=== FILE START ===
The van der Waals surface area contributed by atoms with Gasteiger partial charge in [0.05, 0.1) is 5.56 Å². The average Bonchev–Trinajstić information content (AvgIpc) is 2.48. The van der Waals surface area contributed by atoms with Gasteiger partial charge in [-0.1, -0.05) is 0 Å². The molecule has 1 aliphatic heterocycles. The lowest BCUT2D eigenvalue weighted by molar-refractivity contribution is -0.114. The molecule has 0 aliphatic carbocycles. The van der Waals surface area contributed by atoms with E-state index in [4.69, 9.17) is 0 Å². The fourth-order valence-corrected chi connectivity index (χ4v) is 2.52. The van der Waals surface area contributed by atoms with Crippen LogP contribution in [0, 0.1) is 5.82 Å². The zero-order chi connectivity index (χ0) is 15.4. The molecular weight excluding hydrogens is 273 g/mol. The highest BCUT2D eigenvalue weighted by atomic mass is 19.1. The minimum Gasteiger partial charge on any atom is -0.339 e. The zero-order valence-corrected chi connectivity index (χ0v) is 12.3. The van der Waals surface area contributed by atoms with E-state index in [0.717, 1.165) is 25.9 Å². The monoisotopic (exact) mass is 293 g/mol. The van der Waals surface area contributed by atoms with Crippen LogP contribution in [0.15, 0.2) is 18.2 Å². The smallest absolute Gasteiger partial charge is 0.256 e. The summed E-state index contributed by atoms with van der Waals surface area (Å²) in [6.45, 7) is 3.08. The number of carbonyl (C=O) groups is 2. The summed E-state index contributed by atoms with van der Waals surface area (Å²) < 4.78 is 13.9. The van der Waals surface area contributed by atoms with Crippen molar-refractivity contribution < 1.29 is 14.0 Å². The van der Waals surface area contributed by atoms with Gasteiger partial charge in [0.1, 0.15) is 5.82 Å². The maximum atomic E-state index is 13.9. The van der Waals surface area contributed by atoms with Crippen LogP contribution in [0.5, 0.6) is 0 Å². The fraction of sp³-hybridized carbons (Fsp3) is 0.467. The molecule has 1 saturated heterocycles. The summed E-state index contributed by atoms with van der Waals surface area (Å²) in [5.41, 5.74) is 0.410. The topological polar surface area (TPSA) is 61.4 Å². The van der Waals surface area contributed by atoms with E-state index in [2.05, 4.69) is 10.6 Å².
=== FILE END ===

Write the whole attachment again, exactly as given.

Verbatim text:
The van der Waals surface area contributed by atoms with Gasteiger partial charge in [0.05, 0.1) is 5.56 Å². The average Bonchev–Trinajstić information content (AvgIpc) is 2.48. The van der Waals surface area contributed by atoms with Gasteiger partial charge in [-0.1, -0.05) is 0 Å². The molecule has 1 aliphatic heterocycles. The lowest BCUT2D eigenvalue weighted by molar-refractivity contribution is -0.114. The molecule has 0 aliphatic carbocycles. The van der Waals surface area contributed by atoms with E-state index in [4.69, 9.17) is 0 Å². The fourth-order valence-corrected chi connectivity index (χ4v) is 2.52. The van der Waals surface area contributed by atoms with Crippen LogP contribution in [0, 0.1) is 5.82 Å². The zero-order chi connectivity index (χ0) is 15.4. The molecular weight excluding hydrogens is 273 g/mol. The highest BCUT2D eigenvalue weighted by atomic mass is 19.1. The minimum Gasteiger partial charge on any atom is -0.339 e. The zero-order valence-corrected chi connectivity index (χ0v) is 12.3. The van der Waals surface area contributed by atoms with E-state index in [0.717, 1.165) is 25.9 Å². The monoisotopic (exact) mass is 293 g/mol. The van der Waals surface area contributed by atoms with Crippen LogP contribution in [0.15, 0.2) is 18.2 Å². The smallest absolute Gasteiger partial charge is 0.256 e. The summed E-state index contributed by atoms with van der Waals surface area (Å²) in [6.45, 7) is 3.08. The number of carbonyl (C=O) groups is 2. The summed E-state index contributed by atoms with van der Waals surface area (Å²) < 4.78 is 13.9. The van der Waals surface area contributed by atoms with Crippen molar-refractivity contribution < 1.29 is 14.0 Å². The van der Waals surface area contributed by atoms with Gasteiger partial charge in [0.1, 0.15) is 5.82 Å². The maximum atomic E-state index is 13.9. The van der Waals surface area contributed by atoms with Crippen LogP contribution in [0.5, 0.6) is 0 Å². The fraction of sp³-hybridized carbons (Fsp3) is 0.467. The molecule has 1 saturated heterocycles. The summed E-state index contributed by atoms with van der Waals surface area (Å²) in [5.41, 5.74) is 0.410. The topological polar surface area (TPSA) is 61.4 Å². The van der Waals surface area contributed by atoms with E-state index in [2.05, 4.69) is 10.6 Å².